Customer: “Oh, yeah, you totally should! Coffee is just so hard on your body! You know, you should just think about your eggs, the babies you’re going to have! Right now they don’t exist; they’re floating around in some netherworld, waiting for you! They’re hoping you take care of your body, so you can carry them safely!”

Me: “…”

(The customer grins wildly and enthusiastically as he packs up his groceries, completely unaware that he might have broken some boundary.)

Me: *awkward pause* “I really like the taste of coffee, though! Have a great day!”

(Pro tip: unless you’re her gynecologist, her mother, or her long-term partner, maybe don’t start chatting to women about their wombs!)

Unfiltered Story #115188

, , | Unfiltered | June 23, 2018

(It’s a fairly quiet day in electronics when the phone rings. I answer it.)

Me: “Electronics! Can I help you find something?”

Customer: “Well good morning! I was wondering of you could help me find a new cartridge of ink for my printer!”

Me: “Certainly ma’am! Do you have the old cartridge with you? Tell me the number and I’ll
check our inventory.”

Customer: “Well, I can’t  open the printer to check. The problem is I don’t have any hands, so it’s very difficult for me. Is there another way we can find my ink?”

Me: “…………. Uh….  Yeah, sure.”

(I brush off her comment, thinking I misheard and ask her for the model number of the printer. She is having  difficulty locating it.)

Customer: “Oh, this just isn’t working. If you can hang on for a moment I’ll see if there’s some way I can jimmy it open. Because I dont have any hands.”

Me:” That won’t be necessa–”

(I am interrupted by the sound of the phone clattering to the floor, and an almighty racket of crashing an thudding.)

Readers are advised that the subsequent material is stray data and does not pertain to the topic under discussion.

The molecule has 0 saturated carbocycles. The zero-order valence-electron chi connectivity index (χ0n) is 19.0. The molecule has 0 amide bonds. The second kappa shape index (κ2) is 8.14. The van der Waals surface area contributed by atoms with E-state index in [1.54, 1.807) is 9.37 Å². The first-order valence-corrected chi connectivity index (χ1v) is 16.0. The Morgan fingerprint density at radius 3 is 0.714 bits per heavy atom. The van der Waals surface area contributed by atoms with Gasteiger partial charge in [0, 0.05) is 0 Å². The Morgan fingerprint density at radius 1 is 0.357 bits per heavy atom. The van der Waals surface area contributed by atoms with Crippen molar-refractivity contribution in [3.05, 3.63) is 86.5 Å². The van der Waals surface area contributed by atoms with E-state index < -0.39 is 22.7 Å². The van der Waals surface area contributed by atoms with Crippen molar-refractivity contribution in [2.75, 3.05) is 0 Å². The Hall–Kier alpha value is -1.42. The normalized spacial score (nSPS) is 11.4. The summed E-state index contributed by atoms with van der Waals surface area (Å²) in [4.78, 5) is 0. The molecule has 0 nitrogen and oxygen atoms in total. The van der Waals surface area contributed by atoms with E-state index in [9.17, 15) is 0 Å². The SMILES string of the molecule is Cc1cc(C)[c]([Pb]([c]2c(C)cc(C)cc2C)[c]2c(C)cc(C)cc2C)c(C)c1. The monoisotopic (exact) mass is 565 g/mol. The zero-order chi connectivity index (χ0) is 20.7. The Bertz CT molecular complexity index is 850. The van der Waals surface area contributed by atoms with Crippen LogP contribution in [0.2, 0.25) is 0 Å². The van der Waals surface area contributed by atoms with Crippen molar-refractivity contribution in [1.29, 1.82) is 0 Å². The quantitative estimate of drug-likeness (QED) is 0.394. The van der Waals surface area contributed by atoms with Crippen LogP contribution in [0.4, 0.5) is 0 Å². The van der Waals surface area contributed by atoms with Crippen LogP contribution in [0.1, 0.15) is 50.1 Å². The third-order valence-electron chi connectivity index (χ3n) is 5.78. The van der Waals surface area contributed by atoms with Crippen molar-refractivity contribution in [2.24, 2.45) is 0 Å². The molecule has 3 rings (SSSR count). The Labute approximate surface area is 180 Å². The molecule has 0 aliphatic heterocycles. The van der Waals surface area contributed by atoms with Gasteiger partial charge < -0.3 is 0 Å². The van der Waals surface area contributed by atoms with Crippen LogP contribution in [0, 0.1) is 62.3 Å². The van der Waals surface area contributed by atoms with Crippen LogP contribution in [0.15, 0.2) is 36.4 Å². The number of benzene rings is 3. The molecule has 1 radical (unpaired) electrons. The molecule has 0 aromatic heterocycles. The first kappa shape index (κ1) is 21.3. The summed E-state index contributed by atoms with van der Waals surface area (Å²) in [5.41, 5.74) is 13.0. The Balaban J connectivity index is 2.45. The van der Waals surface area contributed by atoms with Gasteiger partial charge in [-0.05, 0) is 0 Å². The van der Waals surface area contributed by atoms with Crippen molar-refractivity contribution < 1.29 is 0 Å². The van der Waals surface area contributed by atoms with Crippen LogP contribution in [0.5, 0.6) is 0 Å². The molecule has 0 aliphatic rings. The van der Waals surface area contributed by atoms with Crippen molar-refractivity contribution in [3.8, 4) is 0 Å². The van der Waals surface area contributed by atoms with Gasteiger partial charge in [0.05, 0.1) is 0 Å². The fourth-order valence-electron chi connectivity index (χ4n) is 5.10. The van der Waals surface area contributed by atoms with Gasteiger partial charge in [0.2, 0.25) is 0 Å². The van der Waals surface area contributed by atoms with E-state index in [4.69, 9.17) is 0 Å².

Customer: “I’m very sorry about that, but I managed to open the printer without hands and find the ink number!”

(She gives me the number, I find the appropriate box, and discovering it’s the last one, I offer to put it aside for her. I take down her name while instructing her to come pick it up before the store closes.)

Customer: “Well thank you young lady, however, would it be possible or me to come in tomorrow to purchase the ink? I already don’t have any hands, and honestly I don’t have any legs either. Traveling is quite difficult, and I won’t be able to receive a ride until tomorrow.”

Me: “……………”

Customer: “Would that be alright?”

Me: *Extremely unsure if this is a prank, or if it just not hearing her correctly, I give up* “Yes, that’s fine, ma’am. I’ll probably be here, find me at the register and I’ll get your ink.”

(She thanks me, delighted. I put her out of my mind. The day passes with no issue. The next morning, I hear a voice beckoning me. I look down the main aisle and sure enough, here comes an elderly woman being pushed in a wheelchair…  Who seems to have no legs past her knees and stump hands.)